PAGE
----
Jay-Z - 4:44 (Review)


I was one of the few people who enjoyed Magna Carta, Holy Grail, but then I took it for what it was. Simply a fun album where Jay would occasionally step his toe into untamed waters like on songs Fuckwithmeyouknowigotit. To be fair it's ridiculously titled but I really just enjoyed the flashiness of the album. Sometimes rap needs that sense of bragging, and who better to do it than someone who is nigh on a millionaire? But nonetheless the album was still undeniably average. Fun, but average. The problem is that Jay-Z has no reason to rap anymore, he's incredibly rich, he has a family and a thriving business. So what did he need to get back in the booth? Well Trump being inaugurated as President of the United States has obviously awoken Hova from his slumber. However, the long time Obama fan rarely mentions politics on this album, which is strange because I was expecting it to be very politically charged and full of anger. But instead what we have received is a very thought provoking and insightful album from the self-proclaimed greatest rapper alive.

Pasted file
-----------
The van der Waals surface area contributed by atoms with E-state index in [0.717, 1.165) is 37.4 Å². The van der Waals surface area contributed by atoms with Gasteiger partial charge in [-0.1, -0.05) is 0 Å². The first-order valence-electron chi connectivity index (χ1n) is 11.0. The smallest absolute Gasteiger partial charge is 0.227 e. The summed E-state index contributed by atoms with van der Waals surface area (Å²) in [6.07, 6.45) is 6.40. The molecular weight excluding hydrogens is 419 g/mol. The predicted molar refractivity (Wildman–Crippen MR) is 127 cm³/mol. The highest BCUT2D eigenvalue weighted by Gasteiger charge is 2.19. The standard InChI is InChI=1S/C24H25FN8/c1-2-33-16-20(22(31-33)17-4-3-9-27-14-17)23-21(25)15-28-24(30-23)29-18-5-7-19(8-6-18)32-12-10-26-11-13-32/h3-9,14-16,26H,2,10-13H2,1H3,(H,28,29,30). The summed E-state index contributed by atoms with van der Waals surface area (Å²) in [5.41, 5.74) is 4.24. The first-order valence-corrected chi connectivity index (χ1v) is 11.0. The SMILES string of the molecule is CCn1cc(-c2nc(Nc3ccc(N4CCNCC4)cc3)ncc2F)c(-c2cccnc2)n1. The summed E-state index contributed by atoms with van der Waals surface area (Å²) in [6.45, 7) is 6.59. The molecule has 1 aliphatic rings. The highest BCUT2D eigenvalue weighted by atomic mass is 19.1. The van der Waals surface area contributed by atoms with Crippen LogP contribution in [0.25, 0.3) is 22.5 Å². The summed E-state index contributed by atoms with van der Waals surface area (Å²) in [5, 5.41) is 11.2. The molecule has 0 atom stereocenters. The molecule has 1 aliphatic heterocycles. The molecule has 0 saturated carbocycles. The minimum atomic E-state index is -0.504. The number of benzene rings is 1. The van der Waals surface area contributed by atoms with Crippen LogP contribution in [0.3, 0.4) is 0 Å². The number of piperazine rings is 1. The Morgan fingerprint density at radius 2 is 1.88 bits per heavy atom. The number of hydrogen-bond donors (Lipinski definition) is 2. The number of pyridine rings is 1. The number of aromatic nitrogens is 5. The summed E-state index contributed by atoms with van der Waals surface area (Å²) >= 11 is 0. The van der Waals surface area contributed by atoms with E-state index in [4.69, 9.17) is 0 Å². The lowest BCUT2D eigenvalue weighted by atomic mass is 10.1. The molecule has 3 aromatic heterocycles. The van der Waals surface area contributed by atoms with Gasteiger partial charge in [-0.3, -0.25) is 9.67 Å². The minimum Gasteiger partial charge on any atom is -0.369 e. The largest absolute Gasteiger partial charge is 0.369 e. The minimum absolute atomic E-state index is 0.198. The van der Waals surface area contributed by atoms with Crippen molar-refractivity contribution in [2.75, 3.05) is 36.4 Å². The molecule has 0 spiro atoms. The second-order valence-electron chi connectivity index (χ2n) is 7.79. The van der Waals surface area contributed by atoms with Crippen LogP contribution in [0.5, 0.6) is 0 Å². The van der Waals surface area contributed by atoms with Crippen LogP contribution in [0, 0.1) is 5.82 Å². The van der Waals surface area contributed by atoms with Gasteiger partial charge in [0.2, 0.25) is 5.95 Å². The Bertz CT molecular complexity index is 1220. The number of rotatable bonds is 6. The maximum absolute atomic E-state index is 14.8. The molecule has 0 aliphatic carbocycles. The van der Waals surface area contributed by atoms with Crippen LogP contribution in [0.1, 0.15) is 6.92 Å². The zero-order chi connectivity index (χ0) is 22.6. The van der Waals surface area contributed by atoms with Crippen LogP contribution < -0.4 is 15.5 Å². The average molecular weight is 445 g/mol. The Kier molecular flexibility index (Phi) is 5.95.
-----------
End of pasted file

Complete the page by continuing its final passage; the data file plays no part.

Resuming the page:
The album starts strong with the song titled "Kill Jay-Z". A very insightful song which looks at all of his problems, his over use of his money, forgetting his heritage and cheating on his wife. But there's also a sense of fragility as he begins to worry that he has betrayed his family, and his daughter will not respect him and look up to him. I think what this song is, is the end of Jay-Z as we know the hard headed rapper and the proclamation of Shawn Carter, the fragile, nearly 50 dad whom hides behind this tough exterior. Also, what this song shows us is something that is evident through the whole album, which is No ID's absolutely stunningly beautiful production. Most notably on the tracks The Story of OJ and Bam. These two tracks carry such a heavy and processed beat that Jay-Z just flows over with such ease.

Something that is very evident on this album is that Jay-Z has taken a side stage role and Shawn Carter has taken over, because this is such an open and honest album that it's hard to see any bragadociousness on this, instead it's very raw. He talks about things such as infidelity, shame, legacies. The latter is particularly heartbreaking as he worries that his children won't be proud of him and instead they'll be ashamed of him because of his past and his public infidelity with their mother. It's strange to hear such famous people addressing such private issues through their forms of art. They do say the best creativity comes from truth.

8/10

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